One of the biggest concerns that most students have while moving to another country to pursue their higher education, is the financial aspect of it. Whether it is to earn some pocket money or to gain independence and share their parents’ burden of their education expense, most students seek to start earning at the earliest feasible, along with their education.
Unfortunately, however, a major challenge in achieving this is, several countries across the globe which students aspire to migrate to, have an intense coursework as part of their programs, along with strict migration norms for students, that leave limited or no scope to work part-time while studying. This makes higher education in most countries, a relatively expensive affair, especially for the middle-income-group, when coupled with the pressures of a student-loan.
However, there are a few countries offering that desired ray of hope to international students who wish to begin their journey towards self-sufficiency, while also excelling at their academics. One such country that is in huge demand for this reason, besides its state-of-the-art education, cosmopolitan culture, picturesque localities, and standard of living, is Australia.
The ‘earn while you learn’ policy is one of the biggest privileges that Australia has to offer to all local and international students. Under the student visa for Australia, it is legally permissible to work for 20 hours per week, alongside one’s university coursework and for hours equivalent to a full-time job i.e. 40 hours a week, during any official university break, irrespective of whether one is enrolled in the Bachelor’s or Master’s programme. Every person on a student visa in Australia – whether it is an international student visa, or a working-holiday visa, has basic work rights such as a minimum wage and superannuation, breaks and holidays, and a healthy and secure work environment, besides the right to contest an unfair dismissal from one’s job. This provision not only allows international students to make a living, but also to get exposure to life outside of their university, meet people from different walks of life, mingle with locals beyond the campus, and explore the city they’re in. Thus, working while studying here complements a student’s education and living experience.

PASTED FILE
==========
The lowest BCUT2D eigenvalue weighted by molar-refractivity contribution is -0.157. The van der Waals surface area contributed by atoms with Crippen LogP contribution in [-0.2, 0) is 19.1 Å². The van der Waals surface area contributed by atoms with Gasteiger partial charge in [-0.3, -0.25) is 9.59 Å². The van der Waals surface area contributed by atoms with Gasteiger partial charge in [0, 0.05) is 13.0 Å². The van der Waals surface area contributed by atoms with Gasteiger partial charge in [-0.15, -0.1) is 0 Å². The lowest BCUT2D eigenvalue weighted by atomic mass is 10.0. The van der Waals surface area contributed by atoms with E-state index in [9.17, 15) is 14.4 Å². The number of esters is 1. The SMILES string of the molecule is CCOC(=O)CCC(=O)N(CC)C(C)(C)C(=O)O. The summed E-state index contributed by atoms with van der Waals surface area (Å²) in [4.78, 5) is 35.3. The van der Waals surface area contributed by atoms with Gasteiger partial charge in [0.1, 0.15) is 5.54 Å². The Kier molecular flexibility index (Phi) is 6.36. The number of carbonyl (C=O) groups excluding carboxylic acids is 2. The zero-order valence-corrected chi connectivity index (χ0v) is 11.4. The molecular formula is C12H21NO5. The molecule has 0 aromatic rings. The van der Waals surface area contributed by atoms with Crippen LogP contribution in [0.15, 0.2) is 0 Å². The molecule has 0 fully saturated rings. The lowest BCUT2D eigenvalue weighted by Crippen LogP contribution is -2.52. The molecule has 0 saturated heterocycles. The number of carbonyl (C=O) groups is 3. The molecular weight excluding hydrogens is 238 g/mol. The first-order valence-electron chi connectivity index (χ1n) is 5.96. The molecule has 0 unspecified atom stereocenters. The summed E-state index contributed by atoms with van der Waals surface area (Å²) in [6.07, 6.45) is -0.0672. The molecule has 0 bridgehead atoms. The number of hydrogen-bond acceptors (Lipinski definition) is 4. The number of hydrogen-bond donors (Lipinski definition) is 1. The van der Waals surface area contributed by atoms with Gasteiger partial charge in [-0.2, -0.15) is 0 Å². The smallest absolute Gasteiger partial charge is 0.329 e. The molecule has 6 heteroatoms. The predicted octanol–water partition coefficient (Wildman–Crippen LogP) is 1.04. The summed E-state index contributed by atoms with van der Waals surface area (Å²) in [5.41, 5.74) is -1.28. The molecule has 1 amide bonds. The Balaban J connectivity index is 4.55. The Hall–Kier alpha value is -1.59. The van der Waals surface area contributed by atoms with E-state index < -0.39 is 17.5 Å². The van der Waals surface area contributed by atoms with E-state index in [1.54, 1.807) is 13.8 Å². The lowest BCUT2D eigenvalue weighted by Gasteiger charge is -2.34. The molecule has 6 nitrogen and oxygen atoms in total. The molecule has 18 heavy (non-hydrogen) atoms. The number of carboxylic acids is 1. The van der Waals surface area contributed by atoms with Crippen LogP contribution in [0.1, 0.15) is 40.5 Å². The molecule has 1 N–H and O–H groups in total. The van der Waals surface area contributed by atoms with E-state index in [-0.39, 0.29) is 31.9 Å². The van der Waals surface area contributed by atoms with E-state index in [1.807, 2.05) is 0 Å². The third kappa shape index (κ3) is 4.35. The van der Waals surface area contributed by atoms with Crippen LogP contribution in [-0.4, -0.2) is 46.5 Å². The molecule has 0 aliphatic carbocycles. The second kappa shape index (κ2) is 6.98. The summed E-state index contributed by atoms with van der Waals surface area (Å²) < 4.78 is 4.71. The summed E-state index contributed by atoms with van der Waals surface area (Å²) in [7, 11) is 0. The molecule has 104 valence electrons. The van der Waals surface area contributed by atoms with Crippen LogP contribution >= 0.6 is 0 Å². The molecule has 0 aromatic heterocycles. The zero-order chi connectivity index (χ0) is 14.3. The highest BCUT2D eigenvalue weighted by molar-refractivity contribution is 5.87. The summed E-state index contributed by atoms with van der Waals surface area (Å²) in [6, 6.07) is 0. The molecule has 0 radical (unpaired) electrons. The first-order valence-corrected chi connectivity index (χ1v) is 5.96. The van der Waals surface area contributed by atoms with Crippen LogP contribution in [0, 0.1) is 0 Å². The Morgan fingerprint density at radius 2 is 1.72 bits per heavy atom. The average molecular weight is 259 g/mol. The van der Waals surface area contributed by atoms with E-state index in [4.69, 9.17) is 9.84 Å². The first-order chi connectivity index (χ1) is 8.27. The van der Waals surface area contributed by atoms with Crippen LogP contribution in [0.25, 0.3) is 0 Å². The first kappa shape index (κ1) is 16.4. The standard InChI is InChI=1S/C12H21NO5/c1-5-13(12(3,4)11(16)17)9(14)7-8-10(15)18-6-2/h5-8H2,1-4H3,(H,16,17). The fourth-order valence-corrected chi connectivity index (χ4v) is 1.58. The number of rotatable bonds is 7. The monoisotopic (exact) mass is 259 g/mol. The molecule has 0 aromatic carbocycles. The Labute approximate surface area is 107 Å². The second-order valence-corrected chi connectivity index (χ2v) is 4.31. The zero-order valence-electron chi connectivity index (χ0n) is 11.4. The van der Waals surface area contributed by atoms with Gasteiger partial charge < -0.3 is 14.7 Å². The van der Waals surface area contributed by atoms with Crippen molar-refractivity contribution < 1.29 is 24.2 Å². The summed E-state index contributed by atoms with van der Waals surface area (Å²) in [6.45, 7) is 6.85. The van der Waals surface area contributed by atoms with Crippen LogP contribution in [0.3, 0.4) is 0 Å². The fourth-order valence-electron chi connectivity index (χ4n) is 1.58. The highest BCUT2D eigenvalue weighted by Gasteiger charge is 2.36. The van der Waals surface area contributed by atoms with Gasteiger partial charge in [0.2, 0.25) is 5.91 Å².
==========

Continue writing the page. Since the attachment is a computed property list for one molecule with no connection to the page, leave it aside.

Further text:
This ‘part-time’ work privilege ranges from a job in one’s area of study, if one has the required qualifications and skills to a casual job in a different space. There are countless part-time and casual work opportunities available all over Australia under diverse industries such as Hospitality (bars restaurants, cafes), Retail (supermarkets, department and clothing stores), Tourism (hotels, motels, service apartments and public transport related roles), Administration/Clerical Work, Sales and Telemarketing, Agriculture (farming and fruit-picking), Tutoring, and University Assistance.
Students who struggle to secure part-time employment in their desired field due to lack of qualifications or experience can opt for paid/unpaid internships, to receive professional and creative industry exposure, where students can build a rapport with the organisation and set the base to potentially be absorbed full-time on the completion of their studies.
Volunteering is another way for students to get hands-on experience outside of one’s university, while also contributing to the community’s welfare. Several universities in Australia such as UNSW have ongoing Volunteering programmes and fairs that constantly encourage students to join renowned non-governmental organisations (NGOs) and participate in their noble initiatives.
There are a number of resources available in Australia to secure part-time work, internships and volunteering related opportunities. Either a student can rely on newspapers, online job boards, and university portals, or approach the university directly, for assistance. UNSW has a dedicated Career and Recruitment cell, along with support staff, who aid students in securing online and on-field internships, noteworthy volunteering opportunities as well as substantial part-time work.
With a robust system of work-rights, and a plethora of employment opportunities available, an Australian student visa has become a golden ticket to seamless habitation while studying in the country, especially for international students.
Mr Amit Dasgupta, India Country Director, University of New South Wales(UNSW).